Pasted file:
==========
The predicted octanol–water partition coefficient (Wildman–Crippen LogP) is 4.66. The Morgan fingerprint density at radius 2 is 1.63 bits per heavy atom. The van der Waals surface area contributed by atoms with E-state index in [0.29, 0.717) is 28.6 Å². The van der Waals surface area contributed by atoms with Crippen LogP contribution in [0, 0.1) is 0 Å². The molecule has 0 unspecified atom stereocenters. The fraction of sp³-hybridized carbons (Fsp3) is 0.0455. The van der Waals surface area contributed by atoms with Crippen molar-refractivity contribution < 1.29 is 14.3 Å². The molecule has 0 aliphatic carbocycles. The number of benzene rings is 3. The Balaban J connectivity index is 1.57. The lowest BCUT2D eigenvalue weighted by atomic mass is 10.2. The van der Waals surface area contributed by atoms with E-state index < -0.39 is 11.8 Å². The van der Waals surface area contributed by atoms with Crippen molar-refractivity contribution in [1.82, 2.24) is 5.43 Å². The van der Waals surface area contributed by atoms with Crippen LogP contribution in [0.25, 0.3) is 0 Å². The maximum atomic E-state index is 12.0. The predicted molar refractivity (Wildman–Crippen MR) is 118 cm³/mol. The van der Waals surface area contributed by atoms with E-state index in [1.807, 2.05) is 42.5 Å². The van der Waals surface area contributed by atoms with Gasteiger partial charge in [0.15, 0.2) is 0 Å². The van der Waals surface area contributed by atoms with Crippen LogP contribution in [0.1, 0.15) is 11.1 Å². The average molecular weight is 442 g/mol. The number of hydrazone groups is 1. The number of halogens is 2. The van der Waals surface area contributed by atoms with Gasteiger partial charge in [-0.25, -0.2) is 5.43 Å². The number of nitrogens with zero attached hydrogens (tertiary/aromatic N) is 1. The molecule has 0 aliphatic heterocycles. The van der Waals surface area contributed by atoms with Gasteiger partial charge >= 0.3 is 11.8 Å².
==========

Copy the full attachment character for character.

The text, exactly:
The predicted octanol–water partition coefficient (Wildman–Crippen LogP) is 4.66. The Morgan fingerprint density at radius 2 is 1.63 bits per heavy atom. The van der Waals surface area contributed by atoms with E-state index in [0.29, 0.717) is 28.6 Å². The van der Waals surface area contributed by atoms with Crippen LogP contribution in [0, 0.1) is 0 Å². The molecule has 0 unspecified atom stereocenters. The fraction of sp³-hybridized carbons (Fsp3) is 0.0455. The van der Waals surface area contributed by atoms with Crippen molar-refractivity contribution < 1.29 is 14.3 Å². The molecule has 0 aliphatic carbocycles. The number of benzene rings is 3. The Balaban J connectivity index is 1.57. The lowest BCUT2D eigenvalue weighted by atomic mass is 10.2. The van der Waals surface area contributed by atoms with E-state index < -0.39 is 11.8 Å². The van der Waals surface area contributed by atoms with Crippen molar-refractivity contribution in [1.82, 2.24) is 5.43 Å². The van der Waals surface area contributed by atoms with Crippen LogP contribution in [0.25, 0.3) is 0 Å². The maximum atomic E-state index is 12.0. The predicted molar refractivity (Wildman–Crippen MR) is 118 cm³/mol. The van der Waals surface area contributed by atoms with E-state index in [1.807, 2.05) is 42.5 Å². The van der Waals surface area contributed by atoms with Gasteiger partial charge in [0.15, 0.2) is 0 Å². The van der Waals surface area contributed by atoms with Crippen LogP contribution in [0.1, 0.15) is 11.1 Å². The average molecular weight is 442 g/mol. The number of hydrazone groups is 1. The number of halogens is 2. The van der Waals surface area contributed by atoms with Gasteiger partial charge in [-0.25, -0.2) is 5.43 Å². The number of nitrogens with zero attached hydrogens (tertiary/aromatic N) is 1. The molecule has 0 aliphatic heterocycles. The van der Waals surface area contributed by atoms with Gasteiger partial charge >= 0.3 is 11.8 Å².